Controversial Leith development rejected
Controversial plans for a £50m development on Leith Walk in Edinburgh have been rejected by councillors.
Drum Property Group wanted to knock down a red sandstone building at Stead's Place to make way for a hotel, student accommodation, flats and a music venue.
It sparked a huge campaign from local people who opposed the proposals.
Councillors threw out the plans as they were unconvinced the developers had done enough to retain the old building.
Following a meeting lasting more than four-and-a-half hours, they said the proposals failed to meet a series of planning policies.
Concerns were also raised about the mix of housing and student accommodation in the developer's proposals.
They included a 56-bedroom hotel, accommodation for 471 postgraduate students, and 53 affordable housing flats.
'Devoid of character'
Planning convener, councillor Neil Gardiner, told the meeting: "I do feel all options to keep the building have not been fully explored. There are good things about this development.
"I hope that Drum will go away and think about what's been said and come back with a proposal that looks at conserving the existing building."Leith Walk councillor Lewis Ritchie labelled the proposals "charmless and bland", "devoid of character" and "incoherent and ineffective".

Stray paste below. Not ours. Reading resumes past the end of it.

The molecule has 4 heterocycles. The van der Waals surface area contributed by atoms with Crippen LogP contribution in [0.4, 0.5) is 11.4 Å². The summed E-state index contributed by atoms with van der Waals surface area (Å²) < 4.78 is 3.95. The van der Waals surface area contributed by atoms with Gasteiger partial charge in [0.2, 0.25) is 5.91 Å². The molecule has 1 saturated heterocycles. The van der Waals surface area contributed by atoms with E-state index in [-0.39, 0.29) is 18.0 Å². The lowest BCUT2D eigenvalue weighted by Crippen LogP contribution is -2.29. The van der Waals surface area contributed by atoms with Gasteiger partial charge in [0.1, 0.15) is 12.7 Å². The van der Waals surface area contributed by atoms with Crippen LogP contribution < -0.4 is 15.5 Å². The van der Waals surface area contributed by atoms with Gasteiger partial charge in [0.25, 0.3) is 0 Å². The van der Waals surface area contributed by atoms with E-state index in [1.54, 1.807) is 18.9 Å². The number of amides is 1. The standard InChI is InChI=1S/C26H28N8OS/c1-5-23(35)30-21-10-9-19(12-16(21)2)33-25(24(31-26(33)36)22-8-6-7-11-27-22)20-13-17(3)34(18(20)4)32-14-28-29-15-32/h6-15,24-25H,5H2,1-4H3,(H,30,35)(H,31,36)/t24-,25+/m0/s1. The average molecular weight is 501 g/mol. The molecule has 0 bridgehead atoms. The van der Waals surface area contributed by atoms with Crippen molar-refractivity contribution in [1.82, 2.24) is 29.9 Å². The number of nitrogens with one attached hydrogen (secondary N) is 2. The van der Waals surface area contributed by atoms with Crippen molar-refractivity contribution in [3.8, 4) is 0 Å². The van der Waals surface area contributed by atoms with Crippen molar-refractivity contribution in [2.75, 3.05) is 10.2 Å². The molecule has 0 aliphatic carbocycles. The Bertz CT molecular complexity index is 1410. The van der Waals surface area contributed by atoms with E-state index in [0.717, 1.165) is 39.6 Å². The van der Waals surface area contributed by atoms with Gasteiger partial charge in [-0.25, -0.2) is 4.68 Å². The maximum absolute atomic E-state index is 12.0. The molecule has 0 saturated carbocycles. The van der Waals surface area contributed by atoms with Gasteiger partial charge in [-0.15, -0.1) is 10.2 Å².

He added: "The people of Leith Walk don't want this development. Leith Walk deserves better."
A spokesman from the Save Leith Walk campaign, said they were "delighted" by the decision of the City of Edinburgh Council's planning committee.
"It is a victory for Leith, for Edinburgh and for local democracy."
Drum Property Group said it remains committed to an overhaul of the site.
Managing director Graham Bone said: "We are naturally disappointed, but not surprised, that councillors chose to ignore the recommendation of their officers to approve our transformational planning proposal for Stead's Place.
"We remain wholly committed to developing the site, and view today's decision as another step in what could be a long process. This will include the possibility of lodging an appeal with the Scottish government.
"It's a shame that Leith will be deprived of much needed new homes, facilities and improved amenity whilst that process is ongoing."